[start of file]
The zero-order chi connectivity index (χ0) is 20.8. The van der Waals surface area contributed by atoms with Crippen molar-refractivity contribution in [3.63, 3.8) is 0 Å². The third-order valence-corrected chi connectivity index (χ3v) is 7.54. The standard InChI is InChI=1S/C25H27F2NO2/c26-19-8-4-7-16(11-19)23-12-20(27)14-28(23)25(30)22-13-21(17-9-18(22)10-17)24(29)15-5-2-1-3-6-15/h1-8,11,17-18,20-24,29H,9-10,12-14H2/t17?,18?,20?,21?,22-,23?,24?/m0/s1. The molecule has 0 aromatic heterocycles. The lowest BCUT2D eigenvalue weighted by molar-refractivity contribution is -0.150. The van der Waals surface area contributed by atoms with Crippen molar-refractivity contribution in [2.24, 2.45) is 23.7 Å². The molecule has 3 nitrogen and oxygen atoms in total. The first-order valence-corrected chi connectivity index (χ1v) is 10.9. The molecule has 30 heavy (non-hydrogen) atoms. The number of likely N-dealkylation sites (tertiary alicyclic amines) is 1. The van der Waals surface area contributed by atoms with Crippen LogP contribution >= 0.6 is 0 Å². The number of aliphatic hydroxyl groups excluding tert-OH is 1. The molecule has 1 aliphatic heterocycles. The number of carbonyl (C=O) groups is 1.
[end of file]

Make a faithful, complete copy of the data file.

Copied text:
The zero-order chi connectivity index (χ0) is 20.8. The van der Waals surface area contributed by atoms with Crippen molar-refractivity contribution in [3.63, 3.8) is 0 Å². The third-order valence-corrected chi connectivity index (χ3v) is 7.54. The standard InChI is InChI=1S/C25H27F2NO2/c26-19-8-4-7-16(11-19)23-12-20(27)14-28(23)25(30)22-13-21(17-9-18(22)10-17)24(29)15-5-2-1-3-6-15/h1-8,11,17-18,20-24,29H,9-10,12-14H2/t17?,18?,20?,21?,22-,23?,24?/m0/s1. The molecule has 0 aromatic heterocycles. The lowest BCUT2D eigenvalue weighted by molar-refractivity contribution is -0.150. The van der Waals surface area contributed by atoms with Crippen molar-refractivity contribution in [2.24, 2.45) is 23.7 Å². The molecule has 3 nitrogen and oxygen atoms in total. The first-order valence-corrected chi connectivity index (χ1v) is 10.9. The molecule has 30 heavy (non-hydrogen) atoms. The number of likely N-dealkylation sites (tertiary alicyclic amines) is 1. The van der Waals surface area contributed by atoms with Crippen LogP contribution >= 0.6 is 0 Å². The number of aliphatic hydroxyl groups excluding tert-OH is 1. The molecule has 1 aliphatic heterocycles. The number of carbonyl (C=O) groups is 1.